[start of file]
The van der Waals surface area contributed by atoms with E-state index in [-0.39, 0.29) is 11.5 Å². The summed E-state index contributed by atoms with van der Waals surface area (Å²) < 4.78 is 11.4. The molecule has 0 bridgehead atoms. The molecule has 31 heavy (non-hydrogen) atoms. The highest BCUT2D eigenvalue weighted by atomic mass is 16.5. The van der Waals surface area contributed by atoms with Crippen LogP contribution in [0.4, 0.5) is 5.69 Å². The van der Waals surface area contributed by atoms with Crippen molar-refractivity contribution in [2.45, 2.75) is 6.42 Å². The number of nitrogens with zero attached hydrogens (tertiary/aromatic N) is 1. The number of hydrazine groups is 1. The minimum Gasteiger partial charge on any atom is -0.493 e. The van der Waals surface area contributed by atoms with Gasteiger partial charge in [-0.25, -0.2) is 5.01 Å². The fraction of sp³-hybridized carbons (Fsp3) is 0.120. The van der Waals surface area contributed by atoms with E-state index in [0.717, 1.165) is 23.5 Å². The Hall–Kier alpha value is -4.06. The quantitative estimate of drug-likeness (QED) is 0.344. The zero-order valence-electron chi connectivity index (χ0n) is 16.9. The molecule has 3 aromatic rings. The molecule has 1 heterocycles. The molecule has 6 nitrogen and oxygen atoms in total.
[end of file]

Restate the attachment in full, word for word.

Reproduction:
The van der Waals surface area contributed by atoms with E-state index in [-0.39, 0.29) is 11.5 Å². The summed E-state index contributed by atoms with van der Waals surface area (Å²) < 4.78 is 11.4. The molecule has 0 bridgehead atoms. The molecule has 31 heavy (non-hydrogen) atoms. The highest BCUT2D eigenvalue weighted by atomic mass is 16.5. The van der Waals surface area contributed by atoms with Crippen LogP contribution in [0.4, 0.5) is 5.69 Å². The van der Waals surface area contributed by atoms with Crippen molar-refractivity contribution in [2.45, 2.75) is 6.42 Å². The number of nitrogens with zero attached hydrogens (tertiary/aromatic N) is 1. The number of hydrazine groups is 1. The minimum Gasteiger partial charge on any atom is -0.493 e. The van der Waals surface area contributed by atoms with Gasteiger partial charge in [-0.25, -0.2) is 5.01 Å². The fraction of sp³-hybridized carbons (Fsp3) is 0.120. The van der Waals surface area contributed by atoms with E-state index in [0.717, 1.165) is 23.5 Å². The Hall–Kier alpha value is -4.06. The quantitative estimate of drug-likeness (QED) is 0.344. The zero-order valence-electron chi connectivity index (χ0n) is 16.9. The molecule has 3 aromatic rings. The molecule has 1 heterocycles. The molecule has 6 nitrogen and oxygen atoms in total.